In the midst of the COVID-19 pandemic, we’re focused on this one, novel infection. It’s almost as if time has stopped and we’ve forgotten about the many childhood diseases that, thanks to science, we can prevent! Is it just me, or does it feel like flu season was eons ago? But it’s our job to remember.
During the school year, I’m a substitute school nurse for kids from K-12. I was shocked in September when I started seeing flu cases in many of my students. Multiple kids were coming into my clinic in one day with fevers and malaise, and I’d find out that whole families were later diagnosed with flu. I felt awful for these kids missing so much school and the cases continued to rise throughout the season. In fact, many of my close friends and their kids ended up contracting influenza this season.
To my dismay, of those I asked who had contracted influenza, most hadn’t received their influenza vaccine. People either don’t see it as a priority, or they have fears based on the massive amount of misinformation available online.
For years I worked in pediatric hospitals and one sound I’ll never forget is an infant struggling to breathe with respiratory illnesses such as influenza and whooping cough. My heart would break for the babies as well as the parents because nothing is worse than watching your child suffer. I always worried for the children we had to transfer to the Intensive Care Unit (ICU), knowing they may suffer long-term effects to their little lungs.
I know that we need to be concerned about more than influenza and whooping cough, too. Growing up, I never met anyone my age who experienced measles, mumps, or many of the other vaccine-preventable illnesses that we’re starting to see reoccur today. I am old enough to remember the torture that was chickenpox. I spent a good week bathing in calamine lotion and I still have the scars on my face to show for it, and I’m looking forward to prevent future shingles with that vaccines. I also know how important our routine vaccines are.
Throughout this pandemic, we’re hearing stories of all sorts of vaccine trials but in actuality, a widely-available COVID-19 vaccine is likely years away. Experts are estimating that about 60%+ of the population will need to be infected before we can achieve herd immunity. Knowing all this, you may be asking yourself if you even can bring your kids in for routine vaccinations.
I have an adorable 5-year-old boy and a 3-year-old girl. We’ve been fortunate enough since Florida’s safer-at-home order was implemented not to need to visit our pediatrician. We’re due for a well-check in the summer, and our doctor announced that they’re seeing routine/vaccine appointments in the mornings and sick visits in the afternoons. They’ve been great about keeping us updated on how they’re handling the pandemic. Because of their transparency, I trust that we have the ability to take the kids into their office if we do need to be there, even for routine exams and vaccinations. I encourage you to talk with your pediatrician to learn of their office hours and rules for seeing non-sick patients for routine visits.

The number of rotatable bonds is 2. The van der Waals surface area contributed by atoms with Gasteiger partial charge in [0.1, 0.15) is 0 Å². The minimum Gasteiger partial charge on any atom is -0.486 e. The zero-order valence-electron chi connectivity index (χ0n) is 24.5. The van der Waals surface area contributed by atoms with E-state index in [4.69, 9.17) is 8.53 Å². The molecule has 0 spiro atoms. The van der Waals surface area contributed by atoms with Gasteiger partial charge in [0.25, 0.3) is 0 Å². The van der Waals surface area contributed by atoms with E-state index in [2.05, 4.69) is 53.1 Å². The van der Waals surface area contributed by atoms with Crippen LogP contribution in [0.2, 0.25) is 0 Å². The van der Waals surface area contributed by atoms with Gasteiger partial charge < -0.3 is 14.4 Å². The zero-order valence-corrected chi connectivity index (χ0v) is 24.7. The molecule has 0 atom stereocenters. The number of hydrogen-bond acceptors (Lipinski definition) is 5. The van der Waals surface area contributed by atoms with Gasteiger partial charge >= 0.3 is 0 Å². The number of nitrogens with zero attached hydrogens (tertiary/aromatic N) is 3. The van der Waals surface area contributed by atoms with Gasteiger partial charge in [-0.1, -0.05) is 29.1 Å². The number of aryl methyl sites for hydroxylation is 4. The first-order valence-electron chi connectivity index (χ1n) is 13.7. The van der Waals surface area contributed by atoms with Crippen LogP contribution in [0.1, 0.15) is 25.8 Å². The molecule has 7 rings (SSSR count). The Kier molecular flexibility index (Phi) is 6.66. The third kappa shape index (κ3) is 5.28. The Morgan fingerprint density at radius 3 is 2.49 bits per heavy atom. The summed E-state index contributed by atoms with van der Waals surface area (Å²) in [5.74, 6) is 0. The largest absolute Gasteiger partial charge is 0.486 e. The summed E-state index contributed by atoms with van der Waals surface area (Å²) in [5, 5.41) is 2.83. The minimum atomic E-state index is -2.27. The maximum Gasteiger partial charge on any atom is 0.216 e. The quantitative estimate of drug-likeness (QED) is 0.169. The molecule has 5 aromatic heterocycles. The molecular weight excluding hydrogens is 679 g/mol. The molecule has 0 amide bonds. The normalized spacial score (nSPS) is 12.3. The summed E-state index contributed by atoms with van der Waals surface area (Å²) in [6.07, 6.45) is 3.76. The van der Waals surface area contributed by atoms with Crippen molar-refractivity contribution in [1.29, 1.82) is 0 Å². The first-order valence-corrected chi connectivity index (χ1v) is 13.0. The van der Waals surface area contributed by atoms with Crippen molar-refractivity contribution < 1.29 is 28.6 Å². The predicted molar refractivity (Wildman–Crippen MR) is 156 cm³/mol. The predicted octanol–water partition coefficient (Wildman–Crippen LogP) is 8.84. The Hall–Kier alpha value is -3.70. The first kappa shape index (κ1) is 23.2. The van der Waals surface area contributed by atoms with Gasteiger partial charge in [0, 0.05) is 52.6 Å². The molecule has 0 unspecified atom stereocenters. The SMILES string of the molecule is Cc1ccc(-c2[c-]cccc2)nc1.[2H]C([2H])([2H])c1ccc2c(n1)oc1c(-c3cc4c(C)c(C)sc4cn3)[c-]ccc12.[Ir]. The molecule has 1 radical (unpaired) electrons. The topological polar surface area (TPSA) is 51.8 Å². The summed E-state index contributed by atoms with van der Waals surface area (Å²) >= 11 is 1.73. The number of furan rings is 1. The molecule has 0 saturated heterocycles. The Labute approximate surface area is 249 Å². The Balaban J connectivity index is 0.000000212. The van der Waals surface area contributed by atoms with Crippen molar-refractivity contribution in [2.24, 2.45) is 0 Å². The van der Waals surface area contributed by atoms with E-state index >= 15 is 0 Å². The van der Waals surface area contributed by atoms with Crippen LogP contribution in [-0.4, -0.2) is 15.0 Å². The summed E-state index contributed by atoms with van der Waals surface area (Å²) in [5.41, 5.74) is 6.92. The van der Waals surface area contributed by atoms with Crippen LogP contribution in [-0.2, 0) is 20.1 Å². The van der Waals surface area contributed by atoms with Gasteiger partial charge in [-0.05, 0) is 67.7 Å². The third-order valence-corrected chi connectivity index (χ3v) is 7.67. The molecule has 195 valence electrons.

In this scary, uncertain time, I can imagine that thinking about something as routine as childhood vaccinations may not feel like a priority. Just remember: What we’re going through right now with lockdowns, quarantines, and a lack of uncertainty, this is all due to just ONE novel disease in our community without herd immunity. Our lives have been changed, our kids aren’t going to school or having their normal play dates. And this is from just one disease where the community doesn’t have herd immunity. How much more awful and isolating would this experience be if COVID-19 been as contagious as measles? If this has taught me anything, it’s that we need to keep encouraging parents to keep their kids up to date on their shots. If you’re feeling powerless to protect your children right now, this is one small thing you can do to protect them and the public as a whole.
Shannon Keever is a Certified Pediatric Nurse with a background in pediatric and maternity nursing. She is currently a substitute school nurse with a passion for educating families about children’s health. When she’s not working in schools, she enjoys spending time with her 3 children and husband at their home in sunny Bradenton, Florida.